Last year, Federer became the oldest player to finish a season inside the Top 10 since Agassi (32) in 2005. He finished in the Top 10 for a 12th consecutive year, the first player since Pete Sampras to pull off the feat. But past history is the last thing on his mind, especially with Nishikori, a former practice partner, on deck. Federer expects a strong effort from a player he believes has matured, both physically and mentally over the last seven years.

"He had obviously a very difficult match with Ferrer, but a great one which everybody watched in the locker room and the player restaurant.," said Federer. "It was one of those thrilling end to the matches, you, know, into the tiebreaker with match points saved. It had the whole drama. Kei did a good job getting it done at the end.

"Clearly I think it's an advantage at this point now that I had a quick match today and he had a really brutal match against Ferrer. Can I take advantage of it? Can he recover quickly? We will see tomorrow. But I'm sure we will see him out on the court, and he will give it everything he has. He always has."

Date: 26th March 2014, Source: Sony Open Tennis

Roger Federer: I worked harder than rest of the world's top eight to recover my form

Roger Federer puts his return to form down to working harder than the world's best during the off-season after recovering from a lingering back injury.

The 17-time grand slam champion endured the toughest season of his career in 2013, failing to reach the final of a major for the first time since 2002 and sliding to seventh in the ATP rankings, his lowest position in the standings in over a decade.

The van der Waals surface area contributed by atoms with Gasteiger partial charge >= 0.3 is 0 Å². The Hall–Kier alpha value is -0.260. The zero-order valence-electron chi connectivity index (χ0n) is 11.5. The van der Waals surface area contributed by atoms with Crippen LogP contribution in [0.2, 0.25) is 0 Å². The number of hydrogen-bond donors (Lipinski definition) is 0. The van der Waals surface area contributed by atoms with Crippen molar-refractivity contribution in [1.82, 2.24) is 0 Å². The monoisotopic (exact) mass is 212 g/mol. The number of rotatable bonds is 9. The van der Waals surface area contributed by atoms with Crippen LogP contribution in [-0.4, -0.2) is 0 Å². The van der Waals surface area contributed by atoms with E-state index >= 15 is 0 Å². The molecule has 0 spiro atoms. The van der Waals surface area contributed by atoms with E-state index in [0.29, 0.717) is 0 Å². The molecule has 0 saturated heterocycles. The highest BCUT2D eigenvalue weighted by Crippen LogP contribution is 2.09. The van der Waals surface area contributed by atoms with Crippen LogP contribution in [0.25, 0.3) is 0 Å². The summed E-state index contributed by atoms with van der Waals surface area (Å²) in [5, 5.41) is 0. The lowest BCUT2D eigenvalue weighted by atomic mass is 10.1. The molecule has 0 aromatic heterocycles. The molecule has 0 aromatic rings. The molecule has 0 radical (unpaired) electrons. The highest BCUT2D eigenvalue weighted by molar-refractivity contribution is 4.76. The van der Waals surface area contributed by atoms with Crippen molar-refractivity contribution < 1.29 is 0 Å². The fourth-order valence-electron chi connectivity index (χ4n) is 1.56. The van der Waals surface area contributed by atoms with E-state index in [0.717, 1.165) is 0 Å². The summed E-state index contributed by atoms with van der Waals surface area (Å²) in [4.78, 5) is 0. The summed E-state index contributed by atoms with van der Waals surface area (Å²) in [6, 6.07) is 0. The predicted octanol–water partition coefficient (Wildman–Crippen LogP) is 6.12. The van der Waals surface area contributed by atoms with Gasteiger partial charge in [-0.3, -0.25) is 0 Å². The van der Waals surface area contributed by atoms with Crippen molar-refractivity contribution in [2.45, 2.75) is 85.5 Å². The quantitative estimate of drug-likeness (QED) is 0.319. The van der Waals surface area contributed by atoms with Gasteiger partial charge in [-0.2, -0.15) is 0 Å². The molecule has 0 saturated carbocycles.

His ranking slipped to eighth despite reaching the semi-finals of this year's Australian Open, but his results in 2014 have been far more impressive, with final appearances at all three ATP tournaments he has played so far this year, including victory in Dubai.

Now back up to fifth in the rankings, Federer puts his recent revival down to hard graft in the short break between last season's Barclays ATP World Tour Finals and his arrival in Brisbane for the first tournament of 2014.

"December was crucial," Federer told the Daily Mail. "I don't want to say this in a cocky way but I believe I worked the hardest from the top eight in the off-season. Many guys went off to play exhibitions, or were in the Davis Cup. I had time, I put my head down and worked and I did it without any setbacks.

"I played three straight weeks without any problems, ending at the O2 Arena. I thought if I could handle that and then all the December work and emerge in good shape with no problems that would be a great platform."

Federer, who has brought Stefan Edberg - a player he idolised growing up - into his coaching set-up, admitted that his second-round exit at Wimbledon at the hands of Sergiy Stakhovsky forced him to question his game, ultimately leading to a change to a racket with a larger head.

"It was one of the season goals and when I fail I reassess: why did it happen? Is it training, mental, my team, is it just me? Do I need to change?" said the 32-year-old.

"For me it was hard in itself because I truly believe I could have done something there. I wasn't in pain. I had won less than two weeks before on grass in Halle. I think I would have at least have made the semis, but Sergiy Stakhovsky played well. Returning to Wimbledon this year I have much higher hopes."

Federer and Edberg met in New York last August at a gala celebration for the past No 1s in ATP Tour history.